By Stephen Battersby, Chair, Pro-Housing Alliance
In 2001, the late Inez McCormack – the influential human rights activist and first female president of the Irish Congress of Trade Unions – brought together a wide range of individuals including social justice and human rights activists, community representatives, academics and lawyers from across the island of Ireland, to begin a discussion around the theme of participation and rights. The resulting cross-border conference of 2002 entitled ‘Participation and the Practice of Rights’ evidenced the need and the desire to harness international human rights tools for use in local struggles for equality. Encouraged to explore this further, the emerging organising groups linked in with an international network of human rights experts and advisers, whilst simultaneously moving the discussion into local communities to explore the value of this work to concrete experiences of exclusion on the ground
It was seen as vitally important to link international human rights with local experience. For while the UK and Ireland are required by law (currently) to implement their human rights obligations as defined in the international treaties they have ratified, the realities on the ground clearly demonstrated that this implementation was failing in practice. Only by equipping local communities with the knowledge of these state obligations, and putting tools of rights relevant to their specific conditions at their disposal, could they begin to effectively hold the state to account and bring about real and meaningful change.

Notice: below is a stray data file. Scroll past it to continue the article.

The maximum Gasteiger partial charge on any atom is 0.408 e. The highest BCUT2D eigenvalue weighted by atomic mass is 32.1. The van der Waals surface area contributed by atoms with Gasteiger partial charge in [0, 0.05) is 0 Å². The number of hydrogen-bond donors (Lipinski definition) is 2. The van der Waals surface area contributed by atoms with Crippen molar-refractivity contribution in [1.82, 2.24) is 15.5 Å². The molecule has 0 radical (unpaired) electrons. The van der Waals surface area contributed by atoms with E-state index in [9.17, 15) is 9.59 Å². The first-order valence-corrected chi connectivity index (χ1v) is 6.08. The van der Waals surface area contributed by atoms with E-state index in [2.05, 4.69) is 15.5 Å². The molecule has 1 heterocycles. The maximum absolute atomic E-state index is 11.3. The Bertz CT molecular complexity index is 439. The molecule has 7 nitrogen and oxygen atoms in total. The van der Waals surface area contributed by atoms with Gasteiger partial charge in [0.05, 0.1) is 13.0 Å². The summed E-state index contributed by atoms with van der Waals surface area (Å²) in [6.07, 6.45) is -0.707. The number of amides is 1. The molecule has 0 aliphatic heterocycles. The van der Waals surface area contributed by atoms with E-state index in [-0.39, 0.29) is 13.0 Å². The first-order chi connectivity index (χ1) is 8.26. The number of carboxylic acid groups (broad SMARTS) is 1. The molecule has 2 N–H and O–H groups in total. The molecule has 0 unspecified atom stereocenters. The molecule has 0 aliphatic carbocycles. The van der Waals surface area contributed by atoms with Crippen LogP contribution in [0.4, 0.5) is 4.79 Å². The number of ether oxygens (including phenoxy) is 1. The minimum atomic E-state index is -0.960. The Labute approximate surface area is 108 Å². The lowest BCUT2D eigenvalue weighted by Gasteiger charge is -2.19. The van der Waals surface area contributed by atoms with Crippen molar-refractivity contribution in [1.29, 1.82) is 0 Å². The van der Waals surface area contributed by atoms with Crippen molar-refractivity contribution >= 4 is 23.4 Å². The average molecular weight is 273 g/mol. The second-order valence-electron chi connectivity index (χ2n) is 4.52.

Participation and Practice of Rights (PPR, see their website for individual tenant stories) works in Northern Ireland on issues including the right to health, housing, welfare, youth participation and urban regeneration, and employment, directly supporting disadvantaged groups to use PPR’s innovative human rights based approach to tackle the exclusion and socio-economic inequalities they experience.
The United Nations Office of the High Commissioner for Human Rights has recognised the work of the Belfast based Seven Towers Residents Group as an international best practice example of using international human rights standards to make local change. The publication on Human Rights Indicators: A Guide to Measurement and Implementation has cited the Seven Towers use of human rights indicators and benchmarks as “an example of how people can effectively use indicators to claim their rights.” The report examines different methods of monitoring government activity in order to make improvements to the social and economic condition of the most marginalised in society.
Is it not the time for a similar organisation in England? One that can equip local groups who are so badly affected by the government’s attack on human rights either directly or via “welfare reform” to seek their own remedies and hold national and local government to account?